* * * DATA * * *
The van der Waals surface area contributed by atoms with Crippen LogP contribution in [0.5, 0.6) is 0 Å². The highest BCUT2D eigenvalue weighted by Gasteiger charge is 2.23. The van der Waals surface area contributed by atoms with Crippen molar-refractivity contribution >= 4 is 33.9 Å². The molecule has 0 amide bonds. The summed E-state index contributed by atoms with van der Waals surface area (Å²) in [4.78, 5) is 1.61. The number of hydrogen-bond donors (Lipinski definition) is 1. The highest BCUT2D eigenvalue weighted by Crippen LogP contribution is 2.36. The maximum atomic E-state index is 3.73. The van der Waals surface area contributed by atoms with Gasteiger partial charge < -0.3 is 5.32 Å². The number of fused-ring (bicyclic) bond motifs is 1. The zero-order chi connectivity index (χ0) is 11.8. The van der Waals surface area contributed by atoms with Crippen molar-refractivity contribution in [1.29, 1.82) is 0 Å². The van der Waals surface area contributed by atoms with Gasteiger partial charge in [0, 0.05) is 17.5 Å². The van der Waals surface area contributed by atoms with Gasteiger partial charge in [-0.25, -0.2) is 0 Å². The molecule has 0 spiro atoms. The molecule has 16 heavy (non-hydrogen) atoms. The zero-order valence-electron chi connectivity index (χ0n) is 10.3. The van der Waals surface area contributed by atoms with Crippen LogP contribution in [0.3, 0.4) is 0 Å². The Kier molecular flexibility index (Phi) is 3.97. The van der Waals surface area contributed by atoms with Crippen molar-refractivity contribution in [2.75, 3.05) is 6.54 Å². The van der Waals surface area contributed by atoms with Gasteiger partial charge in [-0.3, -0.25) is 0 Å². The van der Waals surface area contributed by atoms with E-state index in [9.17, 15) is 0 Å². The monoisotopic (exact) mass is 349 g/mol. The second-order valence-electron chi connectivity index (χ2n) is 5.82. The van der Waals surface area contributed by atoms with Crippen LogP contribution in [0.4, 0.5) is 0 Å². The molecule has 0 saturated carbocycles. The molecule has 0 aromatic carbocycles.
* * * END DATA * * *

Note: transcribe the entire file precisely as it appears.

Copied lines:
The van der Waals surface area contributed by atoms with Crippen LogP contribution in [0.5, 0.6) is 0 Å². The highest BCUT2D eigenvalue weighted by Gasteiger charge is 2.23. The van der Waals surface area contributed by atoms with Crippen molar-refractivity contribution >= 4 is 33.9 Å². The molecule has 0 amide bonds. The summed E-state index contributed by atoms with van der Waals surface area (Å²) in [4.78, 5) is 1.61. The number of hydrogen-bond donors (Lipinski definition) is 1. The highest BCUT2D eigenvalue weighted by Crippen LogP contribution is 2.36. The maximum atomic E-state index is 3.73. The van der Waals surface area contributed by atoms with Gasteiger partial charge < -0.3 is 5.32 Å². The number of fused-ring (bicyclic) bond motifs is 1. The zero-order chi connectivity index (χ0) is 11.8. The van der Waals surface area contributed by atoms with Crippen molar-refractivity contribution in [1.29, 1.82) is 0 Å². The van der Waals surface area contributed by atoms with Gasteiger partial charge in [0, 0.05) is 17.5 Å². The van der Waals surface area contributed by atoms with Gasteiger partial charge in [-0.25, -0.2) is 0 Å². The molecule has 0 spiro atoms. The molecule has 16 heavy (non-hydrogen) atoms. The zero-order valence-electron chi connectivity index (χ0n) is 10.3. The van der Waals surface area contributed by atoms with Crippen LogP contribution in [0.3, 0.4) is 0 Å². The Kier molecular flexibility index (Phi) is 3.97. The van der Waals surface area contributed by atoms with Crippen molar-refractivity contribution in [2.75, 3.05) is 6.54 Å². The van der Waals surface area contributed by atoms with Gasteiger partial charge in [-0.3, -0.25) is 0 Å². The van der Waals surface area contributed by atoms with E-state index in [9.17, 15) is 0 Å². The monoisotopic (exact) mass is 349 g/mol. The second-order valence-electron chi connectivity index (χ2n) is 5.82. The van der Waals surface area contributed by atoms with Crippen LogP contribution in [0.4, 0.5) is 0 Å². The molecule has 0 saturated carbocycles. The molecule has 0 aromatic carbocycles.